Review: Samsung Galaxy Note 3 for Verizon
The Note 3 comes with a significant amount of media software. In addition to the stock Google apps and services, the Note 3 also includes options from Samsung, Verizon, and Amazon. For example, the Samsung Hub is on board for purchasing and renting music and movies. In my opinion, the Google Play Store is a better option based on its wider selection and easier usability. The Note 3 also has Samsung's WatchOn software, which is based on the Peel engine and lets you discover video content across the web and play it back on your device or TV. WatchOn can also act as a remote control for your TV, DVR, and other pieces of home theater equipment. (We reviewed these features in full in our look at the Galaxy S4. It's the same on the Note 3.)
The Note 3 comes with Samsung Link, a tool that makes it easier to stream content across different devices. It uses DLNA to connect to devices (smartphones, tablets, laptops, cameras, and TVs) over a Wi-Fi network and lets the user stream photos, music, and video between devices somewhat easily.
The Note 3 also includes Samsung's Group Play app, which lets the Note 3 share music in real time on other Samsung Galaxy phones nearby.
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The Amazon content on board includes the Kindle, Audible, and Amazon MP3 apps, as well as the Amazon App Store. Verizon adds in its NFL app and Slacker. The NFL app is really good for football fans, and Slacker is of course an internet-based radio service.
The Note 3's camera is a direct carryover from the Galaxy S4. It can be launched with a lock screen shortcut, but there is no dedicated hardware button associated with the camera. Due to its size, I found the Note 3 awkward to hold for photo taking, though it's not as goofy looking as using the Galaxy Mega or a full-size tablet.
The user interface lets you easily switch between 10 different shooting modes, which include Night, Sports, Panorama, HDR, Sound & Shot, Best Face, Continuous Shot, Best Photo, Beauty Face, and Auto. (We have extensive explanations of each mode here.)
In addition to the extensive selection of shooting modes, the Note 3 also lets users take control of resolution, metering, ISO, white balance, exposure, GPS tagging, and so on. It's an incredibly feature-rich camera.
It doesn't take long to figure out how to use all the modes and tools to take creative photos. The Note 3's large HD screen makes framing shots easy thanks to the ample canvas, and it operates quickly across the board.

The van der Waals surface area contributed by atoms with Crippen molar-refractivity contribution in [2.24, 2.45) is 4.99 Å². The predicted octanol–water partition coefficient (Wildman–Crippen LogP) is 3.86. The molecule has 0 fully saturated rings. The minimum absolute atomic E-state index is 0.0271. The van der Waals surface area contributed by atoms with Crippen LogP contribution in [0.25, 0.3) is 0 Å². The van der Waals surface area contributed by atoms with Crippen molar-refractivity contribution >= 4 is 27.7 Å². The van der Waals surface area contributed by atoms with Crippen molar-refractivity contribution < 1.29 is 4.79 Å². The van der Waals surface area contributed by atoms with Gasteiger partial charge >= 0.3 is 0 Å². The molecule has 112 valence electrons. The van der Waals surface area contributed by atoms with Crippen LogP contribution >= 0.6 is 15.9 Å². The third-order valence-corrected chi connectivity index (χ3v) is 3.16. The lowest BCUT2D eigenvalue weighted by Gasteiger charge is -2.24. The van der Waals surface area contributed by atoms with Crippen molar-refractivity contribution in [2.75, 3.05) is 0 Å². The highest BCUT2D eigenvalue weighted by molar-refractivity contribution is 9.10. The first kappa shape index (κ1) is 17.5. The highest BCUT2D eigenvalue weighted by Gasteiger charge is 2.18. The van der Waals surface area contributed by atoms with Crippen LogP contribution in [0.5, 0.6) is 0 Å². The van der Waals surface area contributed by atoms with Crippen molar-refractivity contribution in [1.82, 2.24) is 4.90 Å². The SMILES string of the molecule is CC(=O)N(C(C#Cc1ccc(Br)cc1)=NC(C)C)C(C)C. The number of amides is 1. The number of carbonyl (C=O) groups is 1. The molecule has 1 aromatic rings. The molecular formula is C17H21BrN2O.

The Note 3 has a 13-megapixel sensor in the main camera. I was particularly impressed with the quality of the photos I took. Look at the concert images below. Concerts are notorious for producing junky results, and the detail visible in the shots I got rivals what I've seen from dSLR cameras. Take a look at the color of the pumpkins. The focus is razor sharp, exposure is perfect, and white balance is spot on. This is true of the wide majority of shots I captured with the Note 3. I'd say it edges out the GS4 in terms of overall quality and results.
The user-facing camera, which rates 2-megapixels, more than suffices for selfies and video chats. It produces results that have more grain, but focus, exposure, and white balance were all good.
Color me equally impressed with the video results. The results delivered by the Note 3 were in focus, and exposed correctly. The 1080p footage was vibrant and lifelike. It truly represented the real-world scene it was meant to capture. You can also use several effects, such as slow-motion, fast motion, and smooth motion. The slow-motion does what it advertises and slows down what you've recorded. The fast motion tool does the opposite and often produces comical results. I didn't see any benefit to using the smooth motion mode. People won't be embarrassed to share the results across social networks or on big screen TVs.